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1. The Gemara explains why the Mishnah says that a person who wants to acquire a field of flax may do so by harvesting some of it.
2. If a middleman is buying oil from a wholesaler using his own barrel and his barrel breaks, it is his loss.
3. There is a dispute in the Mishnah about who is responsible for the loss when a boy is sent by his father to buy oil, and he receives change. He then breaks the jar of oil, the oil spills out and is lost, and he loses the change.
4. The Gemara explains the dispute (#3).
5. There is a dispute about whether this explanation (#4) also explains who is responsible to pay for the broken bowl of oil.
A BIT MORE
1. The Gemara explains that this is actually a mode of acquisition called Chazakah (if he harvests in a way which makes the land fit for the next plowing, -Rashbam), though which one may acquire land, and it is not a regular act of pulling which is fit for movable objects. Otherwise, he would not be able to acquire the flax attached to the ground by pulling some of it out of the ground.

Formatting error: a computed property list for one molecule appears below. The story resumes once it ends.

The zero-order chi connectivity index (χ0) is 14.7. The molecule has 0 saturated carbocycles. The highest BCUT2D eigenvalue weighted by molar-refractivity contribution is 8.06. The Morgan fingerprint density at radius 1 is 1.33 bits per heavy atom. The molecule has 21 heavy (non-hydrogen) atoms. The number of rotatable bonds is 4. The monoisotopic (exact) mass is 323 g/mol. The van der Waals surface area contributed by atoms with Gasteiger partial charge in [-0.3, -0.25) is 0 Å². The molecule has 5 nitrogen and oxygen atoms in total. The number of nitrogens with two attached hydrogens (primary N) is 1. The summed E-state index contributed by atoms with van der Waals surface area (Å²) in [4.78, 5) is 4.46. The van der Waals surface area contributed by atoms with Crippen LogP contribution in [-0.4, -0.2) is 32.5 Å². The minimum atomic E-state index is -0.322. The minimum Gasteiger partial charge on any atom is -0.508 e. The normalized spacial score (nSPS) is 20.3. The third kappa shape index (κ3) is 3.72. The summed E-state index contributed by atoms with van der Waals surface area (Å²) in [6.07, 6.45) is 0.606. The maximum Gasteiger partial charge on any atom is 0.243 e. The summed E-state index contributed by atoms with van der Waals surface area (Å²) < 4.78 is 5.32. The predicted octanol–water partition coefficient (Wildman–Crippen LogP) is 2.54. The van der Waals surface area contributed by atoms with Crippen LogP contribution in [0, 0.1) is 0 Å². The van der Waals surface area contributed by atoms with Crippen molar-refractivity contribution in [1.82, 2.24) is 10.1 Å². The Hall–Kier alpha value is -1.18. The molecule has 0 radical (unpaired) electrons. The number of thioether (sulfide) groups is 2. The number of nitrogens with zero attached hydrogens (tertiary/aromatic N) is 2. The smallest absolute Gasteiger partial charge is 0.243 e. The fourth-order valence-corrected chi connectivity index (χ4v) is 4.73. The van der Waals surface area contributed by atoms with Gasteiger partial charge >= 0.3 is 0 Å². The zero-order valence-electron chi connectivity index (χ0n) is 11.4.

2. By using his own vessel he acquired the oil for himself, and he cannot claim to be just a representative of the buyer.
3. Tana Kama: The storekeeper is liable to pay for the damages. Rebbi Yehudah: The storekeeper is exempt from paying for the damages.
4. The Gemara explains that, with regard to the lost oil and change, the dispute is whether the father sent the child merely to inform Shimon to send the oil and change to him with an adult (Tana Kama), or whether the father wanted Shimon to send them with the child (Rebbi Yehudah).
5. Some say that the case refers to a storekeeper also sells jars for the oil, so the same dispute applies. Others say that the jar belonged to the buyer, and the argument is whether the storekeeper is responsible for what happens to it if he used it to measure the oil, which he was not instructed to do.
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